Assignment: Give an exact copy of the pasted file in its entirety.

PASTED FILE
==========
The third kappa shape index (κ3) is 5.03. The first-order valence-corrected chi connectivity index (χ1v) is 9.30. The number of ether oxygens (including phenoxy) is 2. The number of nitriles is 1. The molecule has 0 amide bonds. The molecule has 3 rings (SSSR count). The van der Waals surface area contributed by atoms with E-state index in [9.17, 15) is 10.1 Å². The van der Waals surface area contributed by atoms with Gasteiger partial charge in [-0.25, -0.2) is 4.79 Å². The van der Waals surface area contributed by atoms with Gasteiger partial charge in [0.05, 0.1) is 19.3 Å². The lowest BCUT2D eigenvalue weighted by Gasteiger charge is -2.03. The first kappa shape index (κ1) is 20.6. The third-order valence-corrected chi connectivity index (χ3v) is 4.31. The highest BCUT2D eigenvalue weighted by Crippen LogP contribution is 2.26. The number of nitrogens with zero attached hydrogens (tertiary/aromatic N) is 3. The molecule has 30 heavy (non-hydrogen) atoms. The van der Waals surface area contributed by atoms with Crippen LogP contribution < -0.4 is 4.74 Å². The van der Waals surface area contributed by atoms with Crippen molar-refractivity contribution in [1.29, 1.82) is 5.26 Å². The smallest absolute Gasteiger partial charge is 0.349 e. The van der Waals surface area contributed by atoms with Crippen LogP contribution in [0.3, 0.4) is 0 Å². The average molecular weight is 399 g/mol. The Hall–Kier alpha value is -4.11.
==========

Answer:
The third kappa shape index (κ3) is 5.03. The first-order valence-corrected chi connectivity index (χ1v) is 9.30. The number of ether oxygens (including phenoxy) is 2. The number of nitriles is 1. The molecule has 0 amide bonds. The molecule has 3 rings (SSSR count). The van der Waals surface area contributed by atoms with E-state index in [9.17, 15) is 10.1 Å². The van der Waals surface area contributed by atoms with Gasteiger partial charge in [-0.25, -0.2) is 4.79 Å². The van der Waals surface area contributed by atoms with Gasteiger partial charge in [0.05, 0.1) is 19.3 Å². The lowest BCUT2D eigenvalue weighted by Gasteiger charge is -2.03. The first kappa shape index (κ1) is 20.6. The third-order valence-corrected chi connectivity index (χ3v) is 4.31. The highest BCUT2D eigenvalue weighted by Crippen LogP contribution is 2.26. The number of nitrogens with zero attached hydrogens (tertiary/aromatic N) is 3. The molecule has 30 heavy (non-hydrogen) atoms. The van der Waals surface area contributed by atoms with Crippen LogP contribution < -0.4 is 4.74 Å². The van der Waals surface area contributed by atoms with Crippen molar-refractivity contribution in [1.29, 1.82) is 5.26 Å². The smallest absolute Gasteiger partial charge is 0.349 e. The van der Waals surface area contributed by atoms with Crippen LogP contribution in [0.3, 0.4) is 0 Å². The average molecular weight is 399 g/mol. The Hall–Kier alpha value is -4.11.